3. I completely disagree that faith and evidence are mutually exclusive, as if the point is to “have faith” rather than to believe what is true. The accuracy of whatever evidence is available (rather than speculation about random possibilities) is at the core of (at least) Christian belief. The question of evidence and belief is huge, so rather than go on at length, I’ll do a separate post. Let’s just say that I, personally, am not turned on by “proofs” of various texts of the Bible since they seem to me to miss the point, as you said.

    It seems to me that, to contradict the tenets of Atheism, all that’s needed is to demonstrate that things happen that cannot be proved to be of completely material origin. That’s not so hard, but there’s scarcely a point to that. If we’re all trying to find out what’s actually true, scoring debate points is sort of trite, isn’t it? There’s lots of evidence of God, but perhaps not evidence that you or others will find persuasive. Fair enough.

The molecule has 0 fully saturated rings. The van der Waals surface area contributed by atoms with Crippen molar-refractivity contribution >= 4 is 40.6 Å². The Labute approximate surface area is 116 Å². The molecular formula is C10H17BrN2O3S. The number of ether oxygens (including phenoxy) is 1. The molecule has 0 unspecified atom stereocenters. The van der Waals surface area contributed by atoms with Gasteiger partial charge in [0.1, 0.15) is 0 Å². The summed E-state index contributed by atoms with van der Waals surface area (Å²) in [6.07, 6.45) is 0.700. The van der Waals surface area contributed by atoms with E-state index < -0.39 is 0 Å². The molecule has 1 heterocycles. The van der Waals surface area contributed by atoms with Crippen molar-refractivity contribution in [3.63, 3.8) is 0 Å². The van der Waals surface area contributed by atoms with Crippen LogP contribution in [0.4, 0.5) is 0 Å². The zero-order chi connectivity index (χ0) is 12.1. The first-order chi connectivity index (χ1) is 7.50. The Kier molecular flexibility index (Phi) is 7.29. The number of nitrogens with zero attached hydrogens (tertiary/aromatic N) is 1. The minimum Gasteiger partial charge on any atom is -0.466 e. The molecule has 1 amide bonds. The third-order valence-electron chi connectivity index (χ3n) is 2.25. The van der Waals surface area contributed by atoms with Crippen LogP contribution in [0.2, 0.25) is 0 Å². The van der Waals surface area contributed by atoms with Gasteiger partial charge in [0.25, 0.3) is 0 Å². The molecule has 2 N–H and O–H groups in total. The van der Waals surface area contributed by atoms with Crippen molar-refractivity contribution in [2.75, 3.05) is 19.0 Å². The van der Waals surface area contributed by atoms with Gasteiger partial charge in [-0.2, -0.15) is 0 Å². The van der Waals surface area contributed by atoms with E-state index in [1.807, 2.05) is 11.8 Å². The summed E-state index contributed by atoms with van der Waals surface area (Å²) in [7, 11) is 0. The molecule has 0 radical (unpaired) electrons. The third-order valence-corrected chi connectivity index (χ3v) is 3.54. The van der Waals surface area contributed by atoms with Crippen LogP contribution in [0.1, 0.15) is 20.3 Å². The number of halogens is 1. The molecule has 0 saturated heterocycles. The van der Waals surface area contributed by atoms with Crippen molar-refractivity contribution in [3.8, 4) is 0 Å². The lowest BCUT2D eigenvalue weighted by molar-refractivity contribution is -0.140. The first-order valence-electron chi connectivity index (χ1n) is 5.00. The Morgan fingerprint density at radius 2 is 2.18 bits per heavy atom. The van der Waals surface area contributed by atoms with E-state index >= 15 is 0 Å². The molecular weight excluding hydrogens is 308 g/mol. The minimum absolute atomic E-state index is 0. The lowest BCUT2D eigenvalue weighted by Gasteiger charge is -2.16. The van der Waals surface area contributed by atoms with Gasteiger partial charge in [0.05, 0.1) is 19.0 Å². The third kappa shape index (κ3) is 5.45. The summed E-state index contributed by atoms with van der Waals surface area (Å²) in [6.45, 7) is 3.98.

4. jeremiah Says:

    You followed me on twitter, I checked your blog out. Here’s an interesting video on your first question. http://www.ted.com/talks/lang/eng/sam_harris_science_can_show_what_s_right.html


Leave a Reply

Fill in your details below or click an icon to log in:

WordPress.com Logo

You are commenting using your WordPress.com account. Log Out / Change )

Twitter picture

You are commenting using your Twitter account. Log Out / Change )

Facebook photo

You are commenting using your Facebook account. Log Out / Change )

Google+ photo

You are commenting using your Google+ account. Log Out / Change )

Connecting to %s

%d bloggers like this: